The reality is that a blog can’t run on just the blog content ideas listed below. However, these free blog content ideas can help you keep things going, supplementing your editorial calendar so your blog is always updated and fresh. Check out these 15 placed to find free blog posts the next time you’re scrambling to come up with content:

1. Text interviews with experts

Who knows a lot about your industry? Contact that person and ask for an interview. People love to be interviewed, and this is one of my favorite sources of free blog content. It strokes the ego when someone thinks you know enough about a topic to be interviewed. Personally, I always jump at the chance to be interviewed! And, as I recently noted, interviews are also a great way to earn links.

Text interviews require the least amount of time because you just send off a handful of questions and the person answer them. Think about who in your industry could be really beneficial to your potential customers. For example, if you own a lawn care business, is there a florist in your community who could talk about the best flowers for different soil types? Or if you run a bakery is there a dietician in your area who could talk about how to add desserts into a healthy diet?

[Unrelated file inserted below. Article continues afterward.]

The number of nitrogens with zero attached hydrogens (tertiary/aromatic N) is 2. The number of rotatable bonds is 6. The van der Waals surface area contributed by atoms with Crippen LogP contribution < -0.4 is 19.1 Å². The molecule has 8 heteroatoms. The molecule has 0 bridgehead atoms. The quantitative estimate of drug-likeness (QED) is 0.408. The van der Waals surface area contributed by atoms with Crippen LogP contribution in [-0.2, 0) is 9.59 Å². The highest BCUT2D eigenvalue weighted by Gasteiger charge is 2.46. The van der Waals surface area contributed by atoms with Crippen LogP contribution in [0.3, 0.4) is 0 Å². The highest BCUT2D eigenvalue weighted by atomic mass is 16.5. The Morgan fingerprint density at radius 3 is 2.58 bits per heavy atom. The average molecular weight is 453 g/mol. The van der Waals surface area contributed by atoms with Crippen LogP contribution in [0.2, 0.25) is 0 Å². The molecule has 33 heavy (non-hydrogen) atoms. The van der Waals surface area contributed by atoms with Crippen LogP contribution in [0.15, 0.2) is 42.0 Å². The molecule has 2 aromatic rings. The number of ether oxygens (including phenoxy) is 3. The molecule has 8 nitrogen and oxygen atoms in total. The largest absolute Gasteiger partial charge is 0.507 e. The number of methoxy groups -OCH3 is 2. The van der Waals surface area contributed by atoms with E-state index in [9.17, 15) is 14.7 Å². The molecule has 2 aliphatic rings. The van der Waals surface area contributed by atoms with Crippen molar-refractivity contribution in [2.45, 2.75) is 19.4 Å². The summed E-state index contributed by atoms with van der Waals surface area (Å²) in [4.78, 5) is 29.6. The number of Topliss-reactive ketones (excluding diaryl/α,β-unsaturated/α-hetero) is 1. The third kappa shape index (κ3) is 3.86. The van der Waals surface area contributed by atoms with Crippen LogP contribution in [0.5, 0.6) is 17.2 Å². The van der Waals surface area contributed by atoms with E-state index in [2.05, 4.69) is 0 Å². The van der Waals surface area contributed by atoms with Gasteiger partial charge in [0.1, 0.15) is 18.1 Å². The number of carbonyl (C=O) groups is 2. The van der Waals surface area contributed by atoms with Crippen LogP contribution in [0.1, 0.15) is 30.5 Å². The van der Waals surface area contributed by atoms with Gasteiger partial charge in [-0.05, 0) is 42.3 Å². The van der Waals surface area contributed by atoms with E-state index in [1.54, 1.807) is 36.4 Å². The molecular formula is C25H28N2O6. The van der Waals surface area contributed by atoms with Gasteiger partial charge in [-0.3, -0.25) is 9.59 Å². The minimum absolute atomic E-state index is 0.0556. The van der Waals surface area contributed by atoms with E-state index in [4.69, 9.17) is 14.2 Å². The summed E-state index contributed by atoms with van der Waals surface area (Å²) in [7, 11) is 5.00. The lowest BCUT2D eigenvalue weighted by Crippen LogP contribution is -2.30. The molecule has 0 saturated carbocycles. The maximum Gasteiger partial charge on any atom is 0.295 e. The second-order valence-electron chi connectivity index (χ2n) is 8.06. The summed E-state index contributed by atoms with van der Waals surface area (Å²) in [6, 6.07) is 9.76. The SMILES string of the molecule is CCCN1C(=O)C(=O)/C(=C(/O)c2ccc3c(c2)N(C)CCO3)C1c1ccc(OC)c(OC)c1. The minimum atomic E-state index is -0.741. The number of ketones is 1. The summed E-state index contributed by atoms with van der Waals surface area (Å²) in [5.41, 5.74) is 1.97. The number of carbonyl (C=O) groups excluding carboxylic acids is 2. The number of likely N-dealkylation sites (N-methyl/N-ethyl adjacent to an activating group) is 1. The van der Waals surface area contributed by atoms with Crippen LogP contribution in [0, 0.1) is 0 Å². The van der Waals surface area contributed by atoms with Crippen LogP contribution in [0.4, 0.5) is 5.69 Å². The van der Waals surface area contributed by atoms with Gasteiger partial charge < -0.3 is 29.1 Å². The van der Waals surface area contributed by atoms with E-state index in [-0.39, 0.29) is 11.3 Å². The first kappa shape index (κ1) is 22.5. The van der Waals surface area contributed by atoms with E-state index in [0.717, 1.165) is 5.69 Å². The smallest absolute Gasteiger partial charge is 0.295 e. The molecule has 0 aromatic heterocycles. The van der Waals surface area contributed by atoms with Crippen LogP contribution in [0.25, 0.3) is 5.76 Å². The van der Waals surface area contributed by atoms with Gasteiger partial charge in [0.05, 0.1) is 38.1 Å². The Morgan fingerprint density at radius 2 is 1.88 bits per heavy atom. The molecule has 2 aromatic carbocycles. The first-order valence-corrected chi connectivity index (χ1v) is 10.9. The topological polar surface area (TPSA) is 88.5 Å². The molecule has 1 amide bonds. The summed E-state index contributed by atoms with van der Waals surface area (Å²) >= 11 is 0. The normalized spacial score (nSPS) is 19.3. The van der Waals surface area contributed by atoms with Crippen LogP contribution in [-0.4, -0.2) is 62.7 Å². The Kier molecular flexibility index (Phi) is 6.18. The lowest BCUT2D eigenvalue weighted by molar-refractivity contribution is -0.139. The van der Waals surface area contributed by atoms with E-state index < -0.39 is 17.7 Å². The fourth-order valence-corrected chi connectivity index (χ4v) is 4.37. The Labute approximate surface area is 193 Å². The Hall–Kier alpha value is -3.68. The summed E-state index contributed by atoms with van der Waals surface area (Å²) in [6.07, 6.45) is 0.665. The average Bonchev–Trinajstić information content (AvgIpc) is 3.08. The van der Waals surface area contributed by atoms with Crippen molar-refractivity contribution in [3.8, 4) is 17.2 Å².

2. Audio/video interviews with experts

If you’re willing to put in a little more time, audio or video interviews with experts can also be extremely effective for the same reasons. People love to hear from experts.

Audio or video interviews can also be cut so you’re presenting little snippets over time, which allows you to stretch the free blog content even farther. With a text interview, a single paragraph answering a question probably doesn’t warrant a stand-alone blog post. But if someone talks for a minute about a specific topic, that can be a very effective stand-alone video. In fact, some data suggests that shorter videos perform better.